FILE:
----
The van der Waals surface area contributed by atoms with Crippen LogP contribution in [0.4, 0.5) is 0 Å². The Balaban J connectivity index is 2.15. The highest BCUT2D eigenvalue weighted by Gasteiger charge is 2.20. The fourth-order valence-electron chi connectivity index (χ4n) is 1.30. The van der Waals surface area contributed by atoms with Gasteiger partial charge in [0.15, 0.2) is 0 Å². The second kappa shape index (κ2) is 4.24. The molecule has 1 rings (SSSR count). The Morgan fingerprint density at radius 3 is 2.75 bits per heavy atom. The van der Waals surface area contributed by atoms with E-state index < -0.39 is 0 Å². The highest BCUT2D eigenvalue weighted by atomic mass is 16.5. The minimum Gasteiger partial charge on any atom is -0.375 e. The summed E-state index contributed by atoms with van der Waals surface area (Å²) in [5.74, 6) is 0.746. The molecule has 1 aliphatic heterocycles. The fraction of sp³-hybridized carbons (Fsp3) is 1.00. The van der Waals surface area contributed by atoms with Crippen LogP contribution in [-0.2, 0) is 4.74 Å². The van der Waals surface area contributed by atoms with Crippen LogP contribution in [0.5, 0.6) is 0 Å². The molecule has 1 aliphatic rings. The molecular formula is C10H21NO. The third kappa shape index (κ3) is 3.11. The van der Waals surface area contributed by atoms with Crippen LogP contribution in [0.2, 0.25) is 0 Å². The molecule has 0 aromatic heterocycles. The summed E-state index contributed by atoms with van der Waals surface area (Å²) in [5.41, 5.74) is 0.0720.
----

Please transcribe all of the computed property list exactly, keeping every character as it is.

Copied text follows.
The van der Waals surface area contributed by atoms with Crippen LogP contribution in [0.4, 0.5) is 0 Å². The Balaban J connectivity index is 2.15. The highest BCUT2D eigenvalue weighted by Gasteiger charge is 2.20. The fourth-order valence-electron chi connectivity index (χ4n) is 1.30. The van der Waals surface area contributed by atoms with Gasteiger partial charge in [0.15, 0.2) is 0 Å². The second kappa shape index (κ2) is 4.24. The molecule has 1 rings (SSSR count). The Morgan fingerprint density at radius 3 is 2.75 bits per heavy atom. The van der Waals surface area contributed by atoms with E-state index < -0.39 is 0 Å². The highest BCUT2D eigenvalue weighted by atomic mass is 16.5. The minimum Gasteiger partial charge on any atom is -0.375 e. The summed E-state index contributed by atoms with van der Waals surface area (Å²) in [5.74, 6) is 0.746. The molecule has 1 aliphatic heterocycles. The fraction of sp³-hybridized carbons (Fsp3) is 1.00. The van der Waals surface area contributed by atoms with Crippen LogP contribution in [-0.2, 0) is 4.74 Å². The van der Waals surface area contributed by atoms with Crippen LogP contribution in [0.5, 0.6) is 0 Å². The molecule has 1 aliphatic rings. The molecular formula is C10H21NO. The third kappa shape index (κ3) is 3.11. The van der Waals surface area contributed by atoms with Crippen LogP contribution in [0.2, 0.25) is 0 Å². The molecule has 0 aromatic heterocycles. The summed E-state index contributed by atoms with van der Waals surface area (Å²) in [5.41, 5.74) is 0.0720.